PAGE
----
Building a custom home may seem like a daunting process at first, but it also ensures you’ll have a home designed uniquely for you. As many a custom homeowner will tell you, the end result makes the process well worth it. But there are some important things to know before you start. We’ve put together 7 important custom homebuilding tips for you to keep in mind as you embark on creating a home you love.
- Location is one of the few things you can’t change; do your research and choose the one you love.
- Life changes — plan your custom home for the future so you can grow into, not out of it.
- Stick with neutral and classic choices when it comes to permanent features to avoid your home becoming outdated.
- Build flexibility into your custom homebuilding plan for a less stressful experience.
- Take time to research and choose a home builder you truly trust.
6 Important Custom House Building Tips for Homeowners
Location, location, location! There’s a reason the mantra exists. Location is one of the only things you can’t change about your home. When you’re building a custom home, you have even more flexibility around the location because you’re already in total control of what your home will look like.
Get to know the neighborhoods in the areas where you’re looking, and spend time in each (here’s our neighborhood guide for Daytonians). Vetting your future neighborhood is one of the most important things you can do before building a custom home. Here are some ways to do it:
- Ask your real estate agent – Your agent should know about the neighborhoods you’re considering and can likely even connect you with people who already live there if you’re looking for more personal input.
- Attend community events – Community meetings, festivals, celebrations, and other community events are a great way to get to know your future neighbors.
- Talk to neighbors in the area – While you’re at events or in the area, talk to neighbors and get to know what their experience is like. There’s nothing like firsthand information.
- Visit neighborhood businesses – Eat at restaurants, shop at local stores, and research businesses you know you’ll utilize frequently (for instance, if you love going to the salon, look into salons in your neighborhood).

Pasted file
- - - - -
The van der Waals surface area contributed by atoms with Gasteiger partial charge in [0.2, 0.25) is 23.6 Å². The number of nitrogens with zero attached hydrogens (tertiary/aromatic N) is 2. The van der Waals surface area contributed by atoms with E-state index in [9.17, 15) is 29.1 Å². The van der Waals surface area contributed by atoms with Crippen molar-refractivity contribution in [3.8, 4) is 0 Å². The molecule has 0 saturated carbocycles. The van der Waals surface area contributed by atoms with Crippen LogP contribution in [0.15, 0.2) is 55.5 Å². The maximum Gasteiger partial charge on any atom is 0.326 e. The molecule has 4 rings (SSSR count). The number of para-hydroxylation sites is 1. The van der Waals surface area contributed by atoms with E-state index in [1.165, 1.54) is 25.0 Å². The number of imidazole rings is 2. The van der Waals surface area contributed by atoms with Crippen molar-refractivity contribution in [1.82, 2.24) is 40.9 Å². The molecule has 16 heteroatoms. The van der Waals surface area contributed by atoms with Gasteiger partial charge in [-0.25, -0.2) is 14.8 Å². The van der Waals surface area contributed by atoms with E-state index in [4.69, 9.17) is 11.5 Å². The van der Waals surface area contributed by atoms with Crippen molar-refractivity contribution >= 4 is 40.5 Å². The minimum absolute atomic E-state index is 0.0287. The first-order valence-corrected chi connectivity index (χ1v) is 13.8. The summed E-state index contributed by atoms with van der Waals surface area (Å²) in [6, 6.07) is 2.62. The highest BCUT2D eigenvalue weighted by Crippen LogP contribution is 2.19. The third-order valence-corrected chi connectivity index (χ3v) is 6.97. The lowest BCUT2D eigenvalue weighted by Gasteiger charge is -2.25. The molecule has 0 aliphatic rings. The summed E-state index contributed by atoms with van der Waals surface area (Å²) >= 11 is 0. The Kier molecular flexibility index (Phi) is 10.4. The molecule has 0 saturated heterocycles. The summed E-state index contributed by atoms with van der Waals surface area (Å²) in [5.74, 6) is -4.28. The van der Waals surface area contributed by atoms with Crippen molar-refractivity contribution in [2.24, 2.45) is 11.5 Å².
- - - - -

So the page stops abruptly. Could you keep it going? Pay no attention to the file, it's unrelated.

Have a Budget and a Schedule
Truthfully, creating a budget and schedule — and sticking to both — is one of the toughest parts of custom house building. There is a lot to consider when it comes to building your dream home, from fixtures and features to efficiency to labor costs and more. It can feel overwhelming without the right preparation, but by planning in advance you can alleviate much of the stress.
Here are some important budget considerations:
- Hard costs – There’s no getting around costs for land, materials, labor, permits, and other requirements for building your home. Account for those first and go from there.
- Soft costs – These are costs not directly related to construction that often have to be paid out of pocket. They can include taxes, fees, design costs, and more. Don’t be caught off guard by these costs.
- Must-haves vs. Nice-to-haves – Think about the things you absolutely won’t budge on, and be sure you’re financially set to cover those costs. Then, know your nice-to-haves and build them in as you can.
- Flexibility – More on this later, but don’t budget down to the penny. Leave yourself some wiggle room.
Here’s a deeper dive on building your custom home budget:
Plan for the Future
Your current living situation may not be the same forever. Maybe you plan to grow your family, or your in-laws might move in someday, or you’re hoping to transition to working from home full time. Whatever your future plans might be, you should consider them while you build your custom home.
You don’t want to spend time, energy, and money on a custom home only to outgrow it later on. Planning your custom home for future possibilities ensures that it can grow with you.
Don’t Go Overboard
One of the best parts of building a custom home is making it uniquely your own. But selecting permanent features and fixtures that are overly trendy can create a home that will quickly become outdated. Instead, go with neutral and classic features that you can personalize with more changeable additions, like fabrics, paint, furniture, and other flexible interior design options.
It’s important to go into the custom homebuilding process with a flexible mindset. It’s unlikely that everything, or even most things, will go exactly according to plan. Unexpected costs, bad weather, and other surprise events can occur that delay the building process or create a less straightforward experience than you originally imagined.
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